Stocks and currencies are not the only markets caught up in the bond market turmoil this week. Emerging markets have also felt the pain, highlighting their vulnerability to events in the developed world. MSCI’s emerging market stock index was on track Friday for a third straight week of losses, while the Indonesian rupiah hit a 17-year low against the dollar earlier in the day and the Russian ruble hit a two-month low on Thursday. This week’s sell-off in global bond prices, pushing yields on U.S. Treasury and European government bonds sharply higher on changing perceptions about the inflation outlook, has spilled over into emerging markets. And analysts say it’s exacerbating the volatility at a time when jitters about the timing of a possible rise in U.S. interest rates and concern about Greece’s future in the euro zone have tempered appetite for risky assets.
“Sentiment towards emerging markets has deteriorated significantly on the back of the sell-off in government debt markets, with a sharp increase in outflows from emerging market debt funds this week,” Nicholas Spiro at Spiro Sovereign Strategy, told CNBC. “Emerging markets are facing a triple whammy of a sovereign bond sell-off, a plethora of country-specific risks (not least Greece) and an anticipated tightening in U.S. monetary policy,” he said. Analysts say that central European countries were especially vulnerable to the sell-off in German Bunds as their markets are closely correlated to price action in the euro zone. There’s also the Greece factor, with turmoil there likely to hurt the outlook for the euro zone and the emerging markets with which it has close economic and trade links.
“Clearly Greece is the big unknown at the moment. Contagion from that would probably be concentrated in parts of eastern Europe, which have the closest linkages to the euro zone,” Capital Economics’ William Jackson told CNBC. [..] Jackson at Capital Economics said Turkey and South Africa were two emerging markets to watch most closely in terms of further volatility. Turkish assets have faced additional pressure from uncertainty ahead of a weekend election that could force the ruling AK party to form a coalition. The Turkish lira traded at about 2.66 per dollar on Friday, holding near one-month lows. “On every single measure of vulnerability you can look at, Turkey usually comes near the top,” said Jackson.
Can we all get this through to our heads now?
Russia is not building up its offensive military capabilities overseas and is only responding to security threats caused by US and NATO military expansion on its borders, Russian President Vladimir Putin told Italian outlet Il Corriere della Sera. Speaking to the paper on the eve of his visit to Italy, Putin stressed that one should not take the ongoing Russian aggression scaremongering in the West seriously, as a global military conflict is unimaginable in the modern world. “I think that only an insane person and only in a dream can imagine that Russia would suddenly attack NATO. I think some countries are simply taking advantage of people’s fears with regard to Russia. They just want to play the role of front-line countries that should receive some supplementary military, economic, financial or some other aid”, Putin said.
Certain countries could be deliberately nurturing such fears, he added, saying that hypothetically the US could need an external threat to maintain its leadership in the Atlantic community. Iran is clearly not very scary or big enough for this, Putin noted with irony. Russia’s President invited the journalists to compare the global military presence of Russia and the US/NATO, as well as their military spending levels. He also urged them to look at the steps each side has taken in connection with the Anti-Ballistic Missile Treaty since the collapse of the Soviet Union. Russia’s military policy is not global, offensive, or aggressive, Putin stressed, adding that Russia has virtually no bases abroad, and the few that do exist are remnants of its Soviet past.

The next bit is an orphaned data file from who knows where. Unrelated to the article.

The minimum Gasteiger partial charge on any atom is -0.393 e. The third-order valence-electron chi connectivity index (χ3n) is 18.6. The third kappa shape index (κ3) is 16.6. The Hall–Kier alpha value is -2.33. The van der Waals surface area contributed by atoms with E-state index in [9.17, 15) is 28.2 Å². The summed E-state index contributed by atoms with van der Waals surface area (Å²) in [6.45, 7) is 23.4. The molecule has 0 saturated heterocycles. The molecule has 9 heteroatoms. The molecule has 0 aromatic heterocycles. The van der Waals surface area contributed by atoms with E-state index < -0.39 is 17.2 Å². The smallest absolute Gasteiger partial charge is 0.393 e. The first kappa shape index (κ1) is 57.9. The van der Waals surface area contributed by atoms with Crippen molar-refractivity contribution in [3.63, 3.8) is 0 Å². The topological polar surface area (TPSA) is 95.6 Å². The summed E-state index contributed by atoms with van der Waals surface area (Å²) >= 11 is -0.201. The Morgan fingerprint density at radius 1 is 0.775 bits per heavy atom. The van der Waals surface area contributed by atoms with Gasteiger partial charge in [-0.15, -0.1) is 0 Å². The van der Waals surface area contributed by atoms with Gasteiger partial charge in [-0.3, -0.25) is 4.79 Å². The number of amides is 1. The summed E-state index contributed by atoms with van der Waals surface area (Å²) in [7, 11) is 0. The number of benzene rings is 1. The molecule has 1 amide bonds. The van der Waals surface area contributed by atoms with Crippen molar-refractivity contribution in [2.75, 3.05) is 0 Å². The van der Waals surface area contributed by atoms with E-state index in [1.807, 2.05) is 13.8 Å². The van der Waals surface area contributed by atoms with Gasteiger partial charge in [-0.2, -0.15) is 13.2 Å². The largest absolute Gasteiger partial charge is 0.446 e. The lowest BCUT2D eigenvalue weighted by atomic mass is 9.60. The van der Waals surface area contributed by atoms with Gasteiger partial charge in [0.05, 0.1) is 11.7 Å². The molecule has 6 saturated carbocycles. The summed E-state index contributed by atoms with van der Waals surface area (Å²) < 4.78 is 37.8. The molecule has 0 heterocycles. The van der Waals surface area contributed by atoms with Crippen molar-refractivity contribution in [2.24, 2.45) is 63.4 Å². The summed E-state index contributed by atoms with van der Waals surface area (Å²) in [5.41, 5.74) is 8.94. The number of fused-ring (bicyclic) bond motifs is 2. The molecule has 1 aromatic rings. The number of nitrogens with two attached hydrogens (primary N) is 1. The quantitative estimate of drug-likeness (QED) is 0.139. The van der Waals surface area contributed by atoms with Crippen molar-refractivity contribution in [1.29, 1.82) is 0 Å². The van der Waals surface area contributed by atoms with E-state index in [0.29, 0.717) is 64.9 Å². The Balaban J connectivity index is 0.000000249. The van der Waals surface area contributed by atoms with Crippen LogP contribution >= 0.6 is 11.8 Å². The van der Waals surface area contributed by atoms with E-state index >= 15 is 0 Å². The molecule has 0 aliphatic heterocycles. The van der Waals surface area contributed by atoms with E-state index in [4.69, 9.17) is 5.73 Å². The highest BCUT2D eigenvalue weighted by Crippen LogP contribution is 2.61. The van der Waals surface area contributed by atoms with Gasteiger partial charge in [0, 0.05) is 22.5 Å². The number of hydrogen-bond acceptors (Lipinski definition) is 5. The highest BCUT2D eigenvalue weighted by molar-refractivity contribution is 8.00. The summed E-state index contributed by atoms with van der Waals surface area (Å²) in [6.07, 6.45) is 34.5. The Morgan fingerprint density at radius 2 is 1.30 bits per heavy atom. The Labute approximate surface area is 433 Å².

He explained that there were small contingents of Russian armed forces in Tajikistan on the border with Afghanistan, mainly due to the high terrorist threat in the area. There is an airbase in Kyrgyzstan, which was opened at request of the Kyrgyz authorities to deal with a terrorist threat there. Russia also has a military unit in Armenia, which was set up to help maintain stability in the region, not to counter any outside threat. In fact, Russia has been working towards downsizing its global military presence, while the US has been doing the exact opposite. “We have dismantled our bases in various regions of the world, including Cuba, Vietnam, and so on”, the president stressed. I invite you to publish a world map in your newspaper and to mark all the US military bases on it. You will see the difference.
That’s not human consumption, but human contact.
About 60% of underground water in China, and one-third of its surface water, have been rated unfit for human contact last year, according to the environment ministry in Beijing. The ministry said in a statement that water quality is getting worse, and the ministry classified 61.5% of underground water at nearly 5,000 monitoring sites as “relatively poor” or “very poor.” In 2013, the figure stood at 59.6%. The fact that the water is unfit for human contact means that it can only be used for industrial purposes or irrigation. The water supplies are classified into six grades, with only 3.4% of 968 monitoring sites of surface water meeting the highest “Grade I” standard. A total of 63.1% was reported to be suitable for human use, rated “Grade III” or above.
China is currently carrying out a “war on pollution” campaign, to deal with environmental issues. In particular, in April, the government in Beijing pledged to increase the %age of good quality water sources up to 70% in seven main river basins, and to more than 93% in urban drinking supplies, by 2020. Also, a prohibition on water-polluting plants in industries – such as oil refining and paper production – is set to come into effect by the end of 2016. Air pollution also remains one of the most serious issues in China, the ministry said in its statement. Just 16 of the 161 major Chinese cities satisfied the national standard for clean air in 2014, statistics demonstrated, local news agencies reported. The other 145 cities – over 90% all in all – failed to meet the requirements.